Vodafone to set up free Wi-Fi hotspots in metros

NEW DELHI: If you are one of Vodafone India's internet savvy smartphone users living in a metro, there's good news for you. India's second largest telco will soon be supporting uninterrupted browsing sessions at possibly higher speeds, a few months down the line, even in congested areas.

The India arm of UK-based Vodafone Plc is testing out Wi-Fi hotspots in locations where internet usage is dense. The customers would be able to latch on to Wi-Fi airwaves in these areas without having to key in usernames and passwords. The pilots are being conducted in metro cities, including Mumbai, as part of the company's plans to create superior data-enabling infrastructure under Project Spring. "We're trialing that in several metros including Mumbai. Wi-Fi off-load is a developing technology and more functionalities are coming out which will make it more seamless. We're trying to make the authentication seamless," said Vishant Vora, director, technology, Vodafone India.

Today, one has to enter a username and password before using a Wi-Fi network. Vodafone wants to wipe out this requirement for users on its Wi-Fi networks. "If you register once (with a hotspot), you are maintained in our systems and don't need to do authentications again and again." With a drop down to a Wi-Fi hotspot, the consumer will get higher speeds as that network may be far less congested than the cellular network. The commercials around the concept are being worked out to determine whether consumers will pay while using internet services while on the Wi-Fi network. Globally, payable and free Wi-Fi networks co-exist.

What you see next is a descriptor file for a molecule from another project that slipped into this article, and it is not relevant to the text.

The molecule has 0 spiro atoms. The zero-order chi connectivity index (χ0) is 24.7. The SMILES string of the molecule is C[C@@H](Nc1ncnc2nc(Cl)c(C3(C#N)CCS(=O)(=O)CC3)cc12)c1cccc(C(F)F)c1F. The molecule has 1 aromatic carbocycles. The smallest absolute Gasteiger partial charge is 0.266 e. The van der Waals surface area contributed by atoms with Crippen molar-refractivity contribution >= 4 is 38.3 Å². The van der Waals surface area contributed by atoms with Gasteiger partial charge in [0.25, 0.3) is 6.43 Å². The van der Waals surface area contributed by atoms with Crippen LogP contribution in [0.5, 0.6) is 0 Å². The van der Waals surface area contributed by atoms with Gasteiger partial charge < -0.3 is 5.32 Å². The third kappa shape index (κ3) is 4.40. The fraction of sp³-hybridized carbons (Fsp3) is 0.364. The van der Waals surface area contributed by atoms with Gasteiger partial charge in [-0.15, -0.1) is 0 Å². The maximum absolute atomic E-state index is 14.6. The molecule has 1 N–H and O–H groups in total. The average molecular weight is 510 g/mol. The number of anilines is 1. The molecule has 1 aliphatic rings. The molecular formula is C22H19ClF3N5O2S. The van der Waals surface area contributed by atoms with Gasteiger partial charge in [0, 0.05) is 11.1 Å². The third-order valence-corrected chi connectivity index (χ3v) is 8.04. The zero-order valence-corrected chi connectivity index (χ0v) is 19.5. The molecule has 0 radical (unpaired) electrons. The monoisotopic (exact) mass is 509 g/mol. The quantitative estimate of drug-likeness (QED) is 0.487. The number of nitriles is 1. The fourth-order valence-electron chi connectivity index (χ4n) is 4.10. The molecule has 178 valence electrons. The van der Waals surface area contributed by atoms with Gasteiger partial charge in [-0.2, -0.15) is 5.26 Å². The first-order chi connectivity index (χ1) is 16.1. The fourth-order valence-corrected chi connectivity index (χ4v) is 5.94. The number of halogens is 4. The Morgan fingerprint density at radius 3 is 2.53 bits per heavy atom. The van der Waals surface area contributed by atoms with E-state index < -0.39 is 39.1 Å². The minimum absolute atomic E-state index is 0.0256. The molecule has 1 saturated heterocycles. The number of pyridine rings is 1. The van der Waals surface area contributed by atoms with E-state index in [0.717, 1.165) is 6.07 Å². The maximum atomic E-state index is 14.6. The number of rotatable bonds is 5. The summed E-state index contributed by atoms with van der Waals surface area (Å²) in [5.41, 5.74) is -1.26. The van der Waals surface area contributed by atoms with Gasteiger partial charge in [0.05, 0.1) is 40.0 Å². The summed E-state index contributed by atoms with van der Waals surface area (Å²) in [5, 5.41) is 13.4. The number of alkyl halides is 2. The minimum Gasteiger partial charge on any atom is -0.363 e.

Vora added that standards to enable hand-offs from one network to the other, for instance from Wi-Fi to 3G and vice versa, will be coming soon. The movement from one kind of spectrum to another will be seamless and done at the back end while the customer will continue to browse Internet without experiencing any glitch.

Flush with cash from selling its US business unit to Verizon Communications for $130 billion in September, the parent company has set up 'Project Spring' to upgrade and improve its networks across geographies. India is one of the first markets where Vodafone will improve its data network by spending Rs 7,000 crore, in addition to its annual capex of Rs 5,000 crore over the next few years. Data traffic for Vodafone in India has been growing 60-70% year-on-year from 2G and over 100% from 3G. For the six months ended September last year, the company saw its data revenue rise to Rs 1,514 crore, which contributed 9% of overall revenue of Rs 20,476.3 crore.

Vora added that the company was constantly exploring new technologies, for instance small cells, to make its network cope with the enormous data growth and pent-up demand. Small cells are tiny signal emitters connected to fibre network, used to offload data traffic from a macro cellular network to relieve congestion. These are usually deployed inside buildings since they have a range of 200-700 meters.

It has already deployed several thousand base stations for 3G and 2G in the last four months. Chinese telecommunications equipment supplier Huawei Technologies has been roped in for a five-year contract to help upgrade the networks in 15 countries, including India, where it will be responsible for improving its optical network.

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